EC legislature orders provincial health dept to pay for orthopaedic implants to avert ‘humanitarian crisis’
The Eastern Cape legislature on Wednesday afternoon passed a historic, unanimous motion ordering the provincial health department to pay Johnson & Johnson and other suppliers for orthopaedic implants so that surgeons can continue operating at Gqeberha’s Livingstone Hospital.
The Eastern Cape Provincial Legislature stepped in on Wednesday afternoon and ordered the provincial health department to pay the bills of companies supplying orthopaedic implants to Livingstone Hospital in Gqeberha so that surgeons could continue to help patients “with immediate effect”.
The plight of about 70 patients, all suffering from bone fractures and some with sepsis, was first reported in Daily Maverick on Tuesday.
Doctors warned managers that these patients faced permanent impairment as their “window of opportunity” to be helped was closing and their ability to do a “catch-up” theatre list was very low.
After smaller suppliers stopped providing orthopaedic implants to the hospital, Johnson & Johnson followed suit on Wednesday, saying they were owed R34-million in supplies delivered, and that the paperwork for some of their invoices, dating back to 2019, had not even been done yet.
This led to surgeries for people with bone fractures and sepsis grinding to a halt.
Following publication of Daily Maverick’s article, a motion without notice was introduced in the legislature by the Democratic Alliance’s spokesperson for health, Jane Cowley.
By passing the motion, the house noted that the provincial health department’s failure to pay service providers for the orthopaedic implants constituted a “humanitarian crisis”.
The legislature resolved unanimously that the department must transfer enough money to the budget to settle the accruals and pay for orthopaedic implants, and that service providers be approached to resupply critical orthopaedic equipment required for these surgeries.
The house further ordered that the patients be triaged and undergo surgery without further delay. Cowley said all parties voted for the motion.
“The Department of Health has no choice but to immediately act against the unfolding humanitarian crisis in the Livingstone Hospital after the Democratic Alliance’s motion on the matter was unanimously adopted in the Eastern Cape provincial legislature…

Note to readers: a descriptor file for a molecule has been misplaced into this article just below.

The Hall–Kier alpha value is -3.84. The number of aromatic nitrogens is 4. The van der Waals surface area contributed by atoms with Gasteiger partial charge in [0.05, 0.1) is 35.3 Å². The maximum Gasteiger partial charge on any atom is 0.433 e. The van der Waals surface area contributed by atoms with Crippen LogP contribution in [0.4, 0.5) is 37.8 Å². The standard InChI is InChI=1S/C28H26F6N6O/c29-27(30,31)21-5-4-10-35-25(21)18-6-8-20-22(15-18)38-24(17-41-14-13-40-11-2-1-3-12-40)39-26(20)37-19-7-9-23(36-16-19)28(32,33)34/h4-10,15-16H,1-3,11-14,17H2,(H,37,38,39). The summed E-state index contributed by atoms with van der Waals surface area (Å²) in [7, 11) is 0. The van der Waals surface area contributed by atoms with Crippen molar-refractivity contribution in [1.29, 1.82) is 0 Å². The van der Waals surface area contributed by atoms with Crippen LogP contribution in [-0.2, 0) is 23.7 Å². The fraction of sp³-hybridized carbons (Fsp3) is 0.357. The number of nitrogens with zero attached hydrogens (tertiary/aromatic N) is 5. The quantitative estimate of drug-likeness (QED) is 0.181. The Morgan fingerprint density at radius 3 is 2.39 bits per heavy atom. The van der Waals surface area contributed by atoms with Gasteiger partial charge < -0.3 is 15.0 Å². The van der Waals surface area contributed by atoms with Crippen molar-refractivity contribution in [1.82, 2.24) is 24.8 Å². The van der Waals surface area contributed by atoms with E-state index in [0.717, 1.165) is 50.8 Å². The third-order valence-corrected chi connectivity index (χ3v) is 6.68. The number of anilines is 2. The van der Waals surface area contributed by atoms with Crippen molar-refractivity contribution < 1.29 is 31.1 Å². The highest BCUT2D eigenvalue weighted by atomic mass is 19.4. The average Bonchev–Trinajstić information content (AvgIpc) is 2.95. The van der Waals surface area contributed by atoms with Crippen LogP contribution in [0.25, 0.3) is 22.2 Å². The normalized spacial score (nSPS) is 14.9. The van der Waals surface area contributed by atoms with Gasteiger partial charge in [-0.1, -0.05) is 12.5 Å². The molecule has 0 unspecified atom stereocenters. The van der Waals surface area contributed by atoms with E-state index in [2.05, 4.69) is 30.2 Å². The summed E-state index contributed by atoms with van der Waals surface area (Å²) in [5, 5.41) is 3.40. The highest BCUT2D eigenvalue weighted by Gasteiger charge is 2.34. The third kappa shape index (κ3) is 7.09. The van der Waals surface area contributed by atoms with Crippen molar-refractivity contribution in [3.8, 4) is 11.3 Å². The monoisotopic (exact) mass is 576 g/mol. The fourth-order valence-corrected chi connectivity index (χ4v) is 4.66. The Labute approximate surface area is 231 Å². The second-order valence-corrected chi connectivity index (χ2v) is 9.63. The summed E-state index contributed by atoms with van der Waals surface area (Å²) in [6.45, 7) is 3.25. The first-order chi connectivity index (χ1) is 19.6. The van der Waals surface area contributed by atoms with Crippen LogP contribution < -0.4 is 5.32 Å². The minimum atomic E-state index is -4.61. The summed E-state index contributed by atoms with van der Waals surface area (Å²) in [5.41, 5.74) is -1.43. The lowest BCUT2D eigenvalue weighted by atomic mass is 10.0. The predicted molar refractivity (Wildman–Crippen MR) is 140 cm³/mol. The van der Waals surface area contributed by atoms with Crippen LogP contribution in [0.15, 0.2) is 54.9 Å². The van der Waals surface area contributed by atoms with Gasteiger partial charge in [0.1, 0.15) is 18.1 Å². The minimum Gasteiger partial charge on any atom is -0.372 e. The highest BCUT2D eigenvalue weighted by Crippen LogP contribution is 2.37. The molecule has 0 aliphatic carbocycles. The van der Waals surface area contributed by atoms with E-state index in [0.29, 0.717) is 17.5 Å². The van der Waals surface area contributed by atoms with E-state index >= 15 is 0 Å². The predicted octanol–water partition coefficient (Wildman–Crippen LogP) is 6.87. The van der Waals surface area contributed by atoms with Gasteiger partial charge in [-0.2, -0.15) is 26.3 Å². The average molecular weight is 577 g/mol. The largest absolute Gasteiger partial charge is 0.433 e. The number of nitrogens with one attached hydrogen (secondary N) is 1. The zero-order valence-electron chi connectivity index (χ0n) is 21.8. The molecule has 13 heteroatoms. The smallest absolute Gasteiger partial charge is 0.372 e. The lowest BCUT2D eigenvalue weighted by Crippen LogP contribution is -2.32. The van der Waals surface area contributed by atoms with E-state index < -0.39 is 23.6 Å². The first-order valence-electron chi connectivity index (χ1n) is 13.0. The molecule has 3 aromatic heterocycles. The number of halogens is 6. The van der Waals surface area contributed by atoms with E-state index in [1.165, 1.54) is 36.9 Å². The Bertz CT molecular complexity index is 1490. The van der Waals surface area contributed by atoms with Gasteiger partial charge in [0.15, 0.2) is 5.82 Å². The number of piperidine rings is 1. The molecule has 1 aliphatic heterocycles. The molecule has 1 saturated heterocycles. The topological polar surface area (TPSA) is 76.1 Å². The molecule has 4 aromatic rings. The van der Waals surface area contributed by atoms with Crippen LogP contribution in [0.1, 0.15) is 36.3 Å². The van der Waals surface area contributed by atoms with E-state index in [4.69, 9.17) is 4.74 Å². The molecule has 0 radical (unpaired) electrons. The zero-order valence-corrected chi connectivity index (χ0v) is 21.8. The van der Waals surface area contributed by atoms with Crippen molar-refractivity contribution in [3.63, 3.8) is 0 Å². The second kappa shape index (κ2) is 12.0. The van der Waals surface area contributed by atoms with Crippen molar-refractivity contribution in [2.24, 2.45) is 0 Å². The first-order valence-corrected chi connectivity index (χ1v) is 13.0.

“The motion called for the department to immediately settle all outstanding accruals to Johnson & Johnson and other service providers for vital equipment required in orthopaedic surgeries.”
Bobby Stevenson, the DA’s chief whip in the legislature, said the motion had made history.
“The fact that there was multi-party support for the DA’s motion was history-making. It had to be unanimously adopted as it was a motion without notice. This is now a house decision and the department must now take action.
“This also highlights the importance of the role of the provincial legislature to change the lives of people,” he said.
The health department said in written answers to questions on Monday that trauma cases in the area serviced by Livingstone Hospital had outstripped the number that was budgeted for.
It added that there were some “challenges” in paying Johnson & Johnson’s bill, but that it was being attended to “with the urgency it deserves” and that “approval for additional funding is being sourced to offset current outstanding debt”.
In addition, the health department is facing contingent medico-legal claims that run to R38-billion and have been ordered to make record-breaking payouts in the past two years.
Claims arising from orthopaedic surgeries are among the areas that were identified as high risk. DM/MC